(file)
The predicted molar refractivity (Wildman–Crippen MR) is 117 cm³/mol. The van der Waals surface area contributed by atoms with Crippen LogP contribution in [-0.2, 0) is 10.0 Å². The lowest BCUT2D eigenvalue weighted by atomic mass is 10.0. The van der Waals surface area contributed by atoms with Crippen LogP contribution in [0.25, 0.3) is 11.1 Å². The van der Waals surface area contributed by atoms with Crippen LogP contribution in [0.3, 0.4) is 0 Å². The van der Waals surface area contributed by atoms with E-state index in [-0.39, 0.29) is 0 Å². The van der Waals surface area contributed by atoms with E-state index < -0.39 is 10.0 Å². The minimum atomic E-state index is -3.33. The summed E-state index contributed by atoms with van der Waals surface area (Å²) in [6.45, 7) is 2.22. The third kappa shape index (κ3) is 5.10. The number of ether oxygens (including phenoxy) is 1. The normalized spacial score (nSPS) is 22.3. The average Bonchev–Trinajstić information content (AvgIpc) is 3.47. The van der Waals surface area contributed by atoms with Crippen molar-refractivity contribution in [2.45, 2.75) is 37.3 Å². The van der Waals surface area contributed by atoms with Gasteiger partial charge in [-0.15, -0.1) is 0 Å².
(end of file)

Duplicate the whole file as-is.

The predicted molar refractivity (Wildman–Crippen MR) is 117 cm³/mol. The van der Waals surface area contributed by atoms with Crippen LogP contribution in [-0.2, 0) is 10.0 Å². The lowest BCUT2D eigenvalue weighted by atomic mass is 10.0. The van der Waals surface area contributed by atoms with Crippen LogP contribution in [0.25, 0.3) is 11.1 Å². The van der Waals surface area contributed by atoms with Crippen LogP contribution in [0.3, 0.4) is 0 Å². The van der Waals surface area contributed by atoms with E-state index in [-0.39, 0.29) is 0 Å². The van der Waals surface area contributed by atoms with E-state index < -0.39 is 10.0 Å². The minimum atomic E-state index is -3.33. The summed E-state index contributed by atoms with van der Waals surface area (Å²) in [6.45, 7) is 2.22. The third kappa shape index (κ3) is 5.10. The number of ether oxygens (including phenoxy) is 1. The normalized spacial score (nSPS) is 22.3. The average Bonchev–Trinajstić information content (AvgIpc) is 3.47. The van der Waals surface area contributed by atoms with Crippen molar-refractivity contribution in [2.45, 2.75) is 37.3 Å². The van der Waals surface area contributed by atoms with Gasteiger partial charge in [-0.15, -0.1) is 0 Å².